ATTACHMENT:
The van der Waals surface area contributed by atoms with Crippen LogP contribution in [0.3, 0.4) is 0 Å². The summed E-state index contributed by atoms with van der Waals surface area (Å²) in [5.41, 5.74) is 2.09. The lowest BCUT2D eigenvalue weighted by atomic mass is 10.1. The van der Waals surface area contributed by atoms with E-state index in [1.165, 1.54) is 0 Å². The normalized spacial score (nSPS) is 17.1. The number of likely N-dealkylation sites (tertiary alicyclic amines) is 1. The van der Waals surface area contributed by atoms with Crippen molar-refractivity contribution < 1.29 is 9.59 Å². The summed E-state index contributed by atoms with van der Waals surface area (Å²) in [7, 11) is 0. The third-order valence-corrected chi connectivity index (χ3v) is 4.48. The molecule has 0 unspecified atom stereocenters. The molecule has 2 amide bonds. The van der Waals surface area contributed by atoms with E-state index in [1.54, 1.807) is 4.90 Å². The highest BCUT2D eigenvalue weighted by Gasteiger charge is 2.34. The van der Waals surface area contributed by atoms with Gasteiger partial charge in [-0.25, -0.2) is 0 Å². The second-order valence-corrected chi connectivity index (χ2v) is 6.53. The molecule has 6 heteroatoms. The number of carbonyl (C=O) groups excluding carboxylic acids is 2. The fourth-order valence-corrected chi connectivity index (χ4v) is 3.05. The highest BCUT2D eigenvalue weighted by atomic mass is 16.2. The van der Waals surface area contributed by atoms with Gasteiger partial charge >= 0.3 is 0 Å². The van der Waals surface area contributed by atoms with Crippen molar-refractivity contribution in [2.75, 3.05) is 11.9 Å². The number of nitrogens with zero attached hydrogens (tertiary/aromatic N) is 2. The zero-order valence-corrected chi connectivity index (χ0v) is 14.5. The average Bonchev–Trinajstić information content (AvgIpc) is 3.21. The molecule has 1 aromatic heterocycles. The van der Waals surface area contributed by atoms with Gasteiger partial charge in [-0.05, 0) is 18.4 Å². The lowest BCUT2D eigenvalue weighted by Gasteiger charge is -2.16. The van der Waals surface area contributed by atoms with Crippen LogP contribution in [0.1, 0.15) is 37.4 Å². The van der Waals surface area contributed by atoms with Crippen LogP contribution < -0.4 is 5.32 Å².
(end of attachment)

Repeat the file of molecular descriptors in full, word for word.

The van der Waals surface area contributed by atoms with Crippen LogP contribution in [0.3, 0.4) is 0 Å². The summed E-state index contributed by atoms with van der Waals surface area (Å²) in [5.41, 5.74) is 2.09. The lowest BCUT2D eigenvalue weighted by atomic mass is 10.1. The van der Waals surface area contributed by atoms with E-state index in [1.165, 1.54) is 0 Å². The normalized spacial score (nSPS) is 17.1. The number of likely N-dealkylation sites (tertiary alicyclic amines) is 1. The van der Waals surface area contributed by atoms with Crippen molar-refractivity contribution < 1.29 is 9.59 Å². The summed E-state index contributed by atoms with van der Waals surface area (Å²) in [7, 11) is 0. The third-order valence-corrected chi connectivity index (χ3v) is 4.48. The molecule has 0 unspecified atom stereocenters. The molecule has 2 amide bonds. The van der Waals surface area contributed by atoms with E-state index in [1.54, 1.807) is 4.90 Å². The highest BCUT2D eigenvalue weighted by Gasteiger charge is 2.34. The van der Waals surface area contributed by atoms with Gasteiger partial charge in [-0.25, -0.2) is 0 Å². The second-order valence-corrected chi connectivity index (χ2v) is 6.53. The molecule has 6 heteroatoms. The number of carbonyl (C=O) groups excluding carboxylic acids is 2. The fourth-order valence-corrected chi connectivity index (χ4v) is 3.05. The highest BCUT2D eigenvalue weighted by atomic mass is 16.2. The van der Waals surface area contributed by atoms with Gasteiger partial charge >= 0.3 is 0 Å². The van der Waals surface area contributed by atoms with Crippen molar-refractivity contribution in [2.75, 3.05) is 11.9 Å². The number of nitrogens with zero attached hydrogens (tertiary/aromatic N) is 2. The zero-order valence-corrected chi connectivity index (χ0v) is 14.5. The average Bonchev–Trinajstić information content (AvgIpc) is 3.21. The molecule has 1 aromatic heterocycles. The van der Waals surface area contributed by atoms with Gasteiger partial charge in [-0.05, 0) is 18.4 Å². The lowest BCUT2D eigenvalue weighted by Gasteiger charge is -2.16. The van der Waals surface area contributed by atoms with Crippen LogP contribution in [0.1, 0.15) is 37.4 Å². The van der Waals surface area contributed by atoms with Crippen LogP contribution < -0.4 is 5.32 Å².